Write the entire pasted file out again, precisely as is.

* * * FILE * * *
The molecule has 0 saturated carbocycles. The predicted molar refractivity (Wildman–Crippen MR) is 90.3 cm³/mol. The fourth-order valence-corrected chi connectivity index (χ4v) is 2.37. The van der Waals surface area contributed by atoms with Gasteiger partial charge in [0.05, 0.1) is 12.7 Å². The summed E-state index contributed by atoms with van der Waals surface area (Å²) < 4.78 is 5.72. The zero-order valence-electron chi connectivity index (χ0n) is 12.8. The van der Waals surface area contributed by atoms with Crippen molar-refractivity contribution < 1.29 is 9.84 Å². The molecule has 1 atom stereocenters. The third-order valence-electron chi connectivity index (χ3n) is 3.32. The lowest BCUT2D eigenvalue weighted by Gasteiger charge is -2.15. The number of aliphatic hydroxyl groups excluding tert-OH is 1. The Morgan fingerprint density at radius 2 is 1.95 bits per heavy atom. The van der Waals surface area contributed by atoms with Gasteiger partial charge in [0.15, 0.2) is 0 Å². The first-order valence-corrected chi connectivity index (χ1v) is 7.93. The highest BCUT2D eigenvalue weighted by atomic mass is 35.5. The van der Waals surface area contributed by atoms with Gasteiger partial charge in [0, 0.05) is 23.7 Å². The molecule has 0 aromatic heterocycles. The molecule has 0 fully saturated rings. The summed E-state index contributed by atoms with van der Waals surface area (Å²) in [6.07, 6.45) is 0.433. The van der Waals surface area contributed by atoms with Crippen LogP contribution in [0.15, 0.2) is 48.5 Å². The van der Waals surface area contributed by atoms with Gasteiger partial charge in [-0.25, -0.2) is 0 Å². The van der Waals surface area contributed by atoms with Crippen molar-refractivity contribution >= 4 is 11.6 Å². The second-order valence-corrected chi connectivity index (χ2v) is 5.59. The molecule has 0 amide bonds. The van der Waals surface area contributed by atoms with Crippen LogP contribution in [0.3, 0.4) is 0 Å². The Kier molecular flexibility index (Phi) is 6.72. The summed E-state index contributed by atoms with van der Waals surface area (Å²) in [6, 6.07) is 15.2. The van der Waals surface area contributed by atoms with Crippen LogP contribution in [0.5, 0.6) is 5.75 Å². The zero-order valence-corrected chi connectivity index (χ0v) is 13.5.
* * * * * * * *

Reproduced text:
The molecule has 0 saturated carbocycles. The predicted molar refractivity (Wildman–Crippen MR) is 90.3 cm³/mol. The fourth-order valence-corrected chi connectivity index (χ4v) is 2.37. The van der Waals surface area contributed by atoms with Gasteiger partial charge in [0.05, 0.1) is 12.7 Å². The summed E-state index contributed by atoms with van der Waals surface area (Å²) < 4.78 is 5.72. The zero-order valence-electron chi connectivity index (χ0n) is 12.8. The van der Waals surface area contributed by atoms with Crippen molar-refractivity contribution < 1.29 is 9.84 Å². The molecule has 1 atom stereocenters. The third-order valence-electron chi connectivity index (χ3n) is 3.32. The lowest BCUT2D eigenvalue weighted by Gasteiger charge is -2.15. The number of aliphatic hydroxyl groups excluding tert-OH is 1. The Morgan fingerprint density at radius 2 is 1.95 bits per heavy atom. The van der Waals surface area contributed by atoms with Gasteiger partial charge in [0.15, 0.2) is 0 Å². The first-order valence-corrected chi connectivity index (χ1v) is 7.93. The highest BCUT2D eigenvalue weighted by atomic mass is 35.5. The van der Waals surface area contributed by atoms with Gasteiger partial charge in [0, 0.05) is 23.7 Å². The molecule has 0 aromatic heterocycles. The molecule has 0 fully saturated rings. The summed E-state index contributed by atoms with van der Waals surface area (Å²) in [6.07, 6.45) is 0.433. The van der Waals surface area contributed by atoms with Crippen LogP contribution in [0.15, 0.2) is 48.5 Å². The van der Waals surface area contributed by atoms with Gasteiger partial charge in [-0.25, -0.2) is 0 Å². The van der Waals surface area contributed by atoms with Crippen molar-refractivity contribution >= 4 is 11.6 Å². The second-order valence-corrected chi connectivity index (χ2v) is 5.59. The molecule has 0 amide bonds. The van der Waals surface area contributed by atoms with Crippen LogP contribution in [0.3, 0.4) is 0 Å². The Kier molecular flexibility index (Phi) is 6.72. The summed E-state index contributed by atoms with van der Waals surface area (Å²) in [6, 6.07) is 15.2. The van der Waals surface area contributed by atoms with Crippen LogP contribution in [0.5, 0.6) is 5.75 Å². The zero-order valence-corrected chi connectivity index (χ0v) is 13.5.